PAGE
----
Healthy Recipes




How To Cook Barley Perfectly, 3 Ways

Cooked peeled barley grains in wooden plate

How To Cook Barley Perfectly, 3 Ways

Barley is used in soups, cereals, and many other foods. It is a grain that is known for offering some health benefits. It's high in fiber, which is great for your gut health, and it also has been studied to reduce the risk of obesity and developing diabetes. It is the fourth most produced grain in the world coming after corn, rice, and wheat. If you have barley at home that you're ready to cook, here are three ways to make sure you cook your barley perfectly.

Barley field in summer
Hulled barley offers more nutrients than pearled barley since it is processed less.


Hulled and Pearl Barley

There are two different kinds of barley you can cook: hulled and pearl barley. The main difference between these two is how they are processed. Hulled barley is less processed and has only had the outer husk removed. This makes the barley a tan color. Pearl barley, on the other hand, has had both the outer husks and the bran layers removed.

These barley options require different preparation when cooking. Because pearl barley has been more refined and processed, this is considered the “no-fuss” barley. It doesn't require any preparation, and you can cook it as it is. Hulled barley should be prepared before cooking by soaking it in water for a few hours. It's also important to note that hulled barley will take longer to cook, approximately twice the amount of time it takes pearl barley to cook.

Below, when talking about different methods of cooking barley, I'll be referring to pearl barley. If you have hulled barley, soak your barley before cooking and expect to double the cooking time unless stated otherwise.


Boiling your barley on the stovetop is very easy. You can cook it in water, or if you want to add extra flavor, you can use broth. To cook one cup of barley, boil three cups of water or your choice of broth with a dash of salt. Add your barley, cover the pot, reduce the heat to low, and simmer for about 25-30 minutes or until all the liquid has been absorbed. The barley should be tender and have a slightly chewy texture.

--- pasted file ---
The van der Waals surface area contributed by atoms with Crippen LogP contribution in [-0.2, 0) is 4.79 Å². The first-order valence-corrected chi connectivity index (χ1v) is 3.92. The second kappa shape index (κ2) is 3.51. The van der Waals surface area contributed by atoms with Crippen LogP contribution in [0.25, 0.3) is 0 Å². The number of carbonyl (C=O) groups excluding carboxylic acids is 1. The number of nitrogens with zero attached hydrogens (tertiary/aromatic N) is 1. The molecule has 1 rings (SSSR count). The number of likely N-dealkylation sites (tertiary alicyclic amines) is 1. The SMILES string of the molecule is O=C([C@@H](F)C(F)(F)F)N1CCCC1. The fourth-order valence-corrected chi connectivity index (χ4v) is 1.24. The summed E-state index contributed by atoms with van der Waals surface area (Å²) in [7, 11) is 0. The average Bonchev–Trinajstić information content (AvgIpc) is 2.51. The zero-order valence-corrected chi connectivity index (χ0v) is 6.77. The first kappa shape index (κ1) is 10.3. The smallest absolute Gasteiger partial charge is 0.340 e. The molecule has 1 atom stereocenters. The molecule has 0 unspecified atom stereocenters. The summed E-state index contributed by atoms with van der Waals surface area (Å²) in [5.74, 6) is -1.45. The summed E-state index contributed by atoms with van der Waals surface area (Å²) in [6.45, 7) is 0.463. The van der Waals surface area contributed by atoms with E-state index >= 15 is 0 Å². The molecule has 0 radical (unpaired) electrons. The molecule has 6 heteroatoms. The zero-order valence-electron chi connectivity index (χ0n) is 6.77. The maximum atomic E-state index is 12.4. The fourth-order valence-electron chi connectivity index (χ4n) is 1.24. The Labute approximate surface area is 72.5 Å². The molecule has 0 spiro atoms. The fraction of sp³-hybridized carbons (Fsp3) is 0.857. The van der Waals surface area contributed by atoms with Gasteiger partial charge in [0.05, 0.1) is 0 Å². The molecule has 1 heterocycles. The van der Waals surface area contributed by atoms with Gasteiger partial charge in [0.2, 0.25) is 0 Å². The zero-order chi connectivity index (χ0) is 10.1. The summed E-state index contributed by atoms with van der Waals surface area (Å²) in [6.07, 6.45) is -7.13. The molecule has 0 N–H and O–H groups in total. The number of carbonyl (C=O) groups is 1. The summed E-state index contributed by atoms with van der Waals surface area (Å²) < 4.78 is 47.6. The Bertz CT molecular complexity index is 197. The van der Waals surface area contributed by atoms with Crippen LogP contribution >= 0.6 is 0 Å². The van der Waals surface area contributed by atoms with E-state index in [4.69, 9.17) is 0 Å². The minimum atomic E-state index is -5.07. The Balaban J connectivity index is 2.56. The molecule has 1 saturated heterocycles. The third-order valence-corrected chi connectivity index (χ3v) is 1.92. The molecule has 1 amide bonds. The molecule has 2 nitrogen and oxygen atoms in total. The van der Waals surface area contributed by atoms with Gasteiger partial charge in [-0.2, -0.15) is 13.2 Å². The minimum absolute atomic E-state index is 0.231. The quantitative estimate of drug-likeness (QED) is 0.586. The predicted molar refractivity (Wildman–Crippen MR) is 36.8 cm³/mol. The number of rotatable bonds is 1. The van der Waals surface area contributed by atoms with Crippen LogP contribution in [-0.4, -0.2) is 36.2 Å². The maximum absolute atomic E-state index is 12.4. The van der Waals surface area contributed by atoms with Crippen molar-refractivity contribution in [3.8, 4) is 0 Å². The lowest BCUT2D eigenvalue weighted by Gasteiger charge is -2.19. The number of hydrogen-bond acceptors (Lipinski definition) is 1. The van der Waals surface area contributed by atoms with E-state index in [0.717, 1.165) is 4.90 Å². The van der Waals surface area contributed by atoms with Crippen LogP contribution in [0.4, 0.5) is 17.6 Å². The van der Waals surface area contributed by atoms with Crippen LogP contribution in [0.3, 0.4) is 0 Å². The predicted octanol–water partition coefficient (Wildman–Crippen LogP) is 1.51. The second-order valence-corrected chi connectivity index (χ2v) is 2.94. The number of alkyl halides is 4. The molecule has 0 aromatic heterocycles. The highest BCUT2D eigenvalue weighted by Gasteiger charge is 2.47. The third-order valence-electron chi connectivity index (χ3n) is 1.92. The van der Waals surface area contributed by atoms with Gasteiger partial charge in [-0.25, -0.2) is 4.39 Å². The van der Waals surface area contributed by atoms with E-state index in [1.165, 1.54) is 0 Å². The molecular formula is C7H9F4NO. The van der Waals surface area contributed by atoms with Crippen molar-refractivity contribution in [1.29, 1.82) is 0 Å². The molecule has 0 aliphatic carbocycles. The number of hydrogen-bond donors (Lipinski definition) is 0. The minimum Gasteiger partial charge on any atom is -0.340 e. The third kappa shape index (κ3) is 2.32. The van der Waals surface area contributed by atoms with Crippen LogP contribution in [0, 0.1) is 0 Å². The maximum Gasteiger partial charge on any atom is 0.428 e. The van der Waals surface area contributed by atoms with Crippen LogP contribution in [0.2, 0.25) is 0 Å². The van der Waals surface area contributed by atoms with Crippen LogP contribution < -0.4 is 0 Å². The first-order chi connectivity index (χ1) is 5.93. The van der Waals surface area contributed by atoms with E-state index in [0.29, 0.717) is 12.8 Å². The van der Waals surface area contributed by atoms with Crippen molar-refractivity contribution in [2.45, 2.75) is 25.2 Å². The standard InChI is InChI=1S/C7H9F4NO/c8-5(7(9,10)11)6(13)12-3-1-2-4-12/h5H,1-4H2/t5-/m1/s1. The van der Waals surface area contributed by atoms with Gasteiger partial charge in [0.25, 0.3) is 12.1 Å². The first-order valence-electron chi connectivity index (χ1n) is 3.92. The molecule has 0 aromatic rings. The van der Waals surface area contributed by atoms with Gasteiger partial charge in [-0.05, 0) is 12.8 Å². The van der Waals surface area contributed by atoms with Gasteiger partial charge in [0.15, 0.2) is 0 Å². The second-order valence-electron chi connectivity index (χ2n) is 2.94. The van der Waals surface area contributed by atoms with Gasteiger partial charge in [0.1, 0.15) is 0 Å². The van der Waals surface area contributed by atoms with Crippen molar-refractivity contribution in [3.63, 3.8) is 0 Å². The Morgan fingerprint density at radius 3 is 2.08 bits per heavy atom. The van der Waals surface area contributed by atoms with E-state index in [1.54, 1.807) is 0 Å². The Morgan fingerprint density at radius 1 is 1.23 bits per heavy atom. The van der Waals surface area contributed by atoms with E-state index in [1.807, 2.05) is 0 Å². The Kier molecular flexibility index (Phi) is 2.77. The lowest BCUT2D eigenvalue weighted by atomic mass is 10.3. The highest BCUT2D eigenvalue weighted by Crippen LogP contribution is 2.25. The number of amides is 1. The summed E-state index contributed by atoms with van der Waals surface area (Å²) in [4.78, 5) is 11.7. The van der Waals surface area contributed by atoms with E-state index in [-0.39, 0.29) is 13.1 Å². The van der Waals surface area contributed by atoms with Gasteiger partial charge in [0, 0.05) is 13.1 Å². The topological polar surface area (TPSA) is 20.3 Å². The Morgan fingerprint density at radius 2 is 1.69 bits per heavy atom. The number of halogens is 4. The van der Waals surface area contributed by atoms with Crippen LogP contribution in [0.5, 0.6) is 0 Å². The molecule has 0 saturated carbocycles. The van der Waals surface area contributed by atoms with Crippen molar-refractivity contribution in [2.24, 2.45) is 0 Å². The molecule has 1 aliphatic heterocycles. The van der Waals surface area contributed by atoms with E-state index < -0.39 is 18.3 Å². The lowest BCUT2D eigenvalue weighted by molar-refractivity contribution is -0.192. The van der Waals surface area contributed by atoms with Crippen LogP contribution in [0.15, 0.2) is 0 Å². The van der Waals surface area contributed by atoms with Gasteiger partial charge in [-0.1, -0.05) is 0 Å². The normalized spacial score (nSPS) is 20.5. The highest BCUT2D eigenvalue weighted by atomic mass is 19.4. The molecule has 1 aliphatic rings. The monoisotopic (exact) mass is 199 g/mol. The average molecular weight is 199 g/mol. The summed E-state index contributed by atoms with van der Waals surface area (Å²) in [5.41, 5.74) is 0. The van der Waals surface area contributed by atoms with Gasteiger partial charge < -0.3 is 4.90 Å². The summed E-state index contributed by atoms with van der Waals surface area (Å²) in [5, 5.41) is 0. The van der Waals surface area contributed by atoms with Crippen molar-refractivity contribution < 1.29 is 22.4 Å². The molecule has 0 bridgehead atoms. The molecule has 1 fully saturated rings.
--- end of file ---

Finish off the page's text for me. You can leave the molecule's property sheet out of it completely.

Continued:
• Boil three cups of water or your choice of broth.
  • Add a dash of salt and one cup of barley.
  • Cover the pot and reduce heat to medium-low.
  • Simmer for 25-30 minutes.
    • Add an additional 25 minutes for hulled barley.
  • Check that all or most water has been absorbed by barley.
  • Remove from stove and serve once barley is tender.
barley grain on the wooden background
Barley's fiber content is beta-glucan. This is a soluble fiber that forms when mixed with fluid.


Instant Pot

To cook your barley in the instant pot, add one cup of barley and two cups of water or your choice of broth to the instant pot. You can also add any desired seasonings like salt, bay leaf, or cinnamon. Stir any seasonings and then seal the instant pot lid. Cook on high pressure for 20 minutes. If you're cooking hulled barley, add an extra half cup of liquid and cook on high pressure for 25 minutes. After the designated cooking time, allow the instant pot to pressure release for 15 minutes.